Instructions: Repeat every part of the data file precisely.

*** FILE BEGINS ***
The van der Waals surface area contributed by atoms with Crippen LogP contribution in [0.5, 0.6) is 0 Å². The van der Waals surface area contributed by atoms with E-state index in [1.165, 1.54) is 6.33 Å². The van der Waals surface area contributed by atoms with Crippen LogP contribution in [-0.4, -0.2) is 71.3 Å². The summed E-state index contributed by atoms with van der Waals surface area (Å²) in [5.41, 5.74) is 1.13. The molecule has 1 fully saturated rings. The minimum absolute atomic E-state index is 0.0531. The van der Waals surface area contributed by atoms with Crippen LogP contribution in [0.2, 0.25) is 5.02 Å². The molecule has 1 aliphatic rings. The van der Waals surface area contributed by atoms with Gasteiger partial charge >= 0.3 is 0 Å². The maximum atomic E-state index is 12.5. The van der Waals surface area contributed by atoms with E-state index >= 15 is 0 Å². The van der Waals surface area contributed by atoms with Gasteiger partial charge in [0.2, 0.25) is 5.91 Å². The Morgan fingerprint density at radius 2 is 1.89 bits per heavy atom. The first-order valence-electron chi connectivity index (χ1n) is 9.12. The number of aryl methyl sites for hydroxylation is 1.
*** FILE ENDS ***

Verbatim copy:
The van der Waals surface area contributed by atoms with Crippen LogP contribution in [0.5, 0.6) is 0 Å². The van der Waals surface area contributed by atoms with E-state index in [1.165, 1.54) is 6.33 Å². The van der Waals surface area contributed by atoms with Crippen LogP contribution in [-0.4, -0.2) is 71.3 Å². The summed E-state index contributed by atoms with van der Waals surface area (Å²) in [5.41, 5.74) is 1.13. The molecule has 1 fully saturated rings. The minimum absolute atomic E-state index is 0.0531. The van der Waals surface area contributed by atoms with Crippen LogP contribution in [0.2, 0.25) is 5.02 Å². The molecule has 1 aliphatic rings. The van der Waals surface area contributed by atoms with Gasteiger partial charge >= 0.3 is 0 Å². The maximum atomic E-state index is 12.5. The van der Waals surface area contributed by atoms with E-state index >= 15 is 0 Å². The van der Waals surface area contributed by atoms with Gasteiger partial charge in [0.2, 0.25) is 5.91 Å². The Morgan fingerprint density at radius 2 is 1.89 bits per heavy atom. The first-order valence-electron chi connectivity index (χ1n) is 9.12. The number of aryl methyl sites for hydroxylation is 1.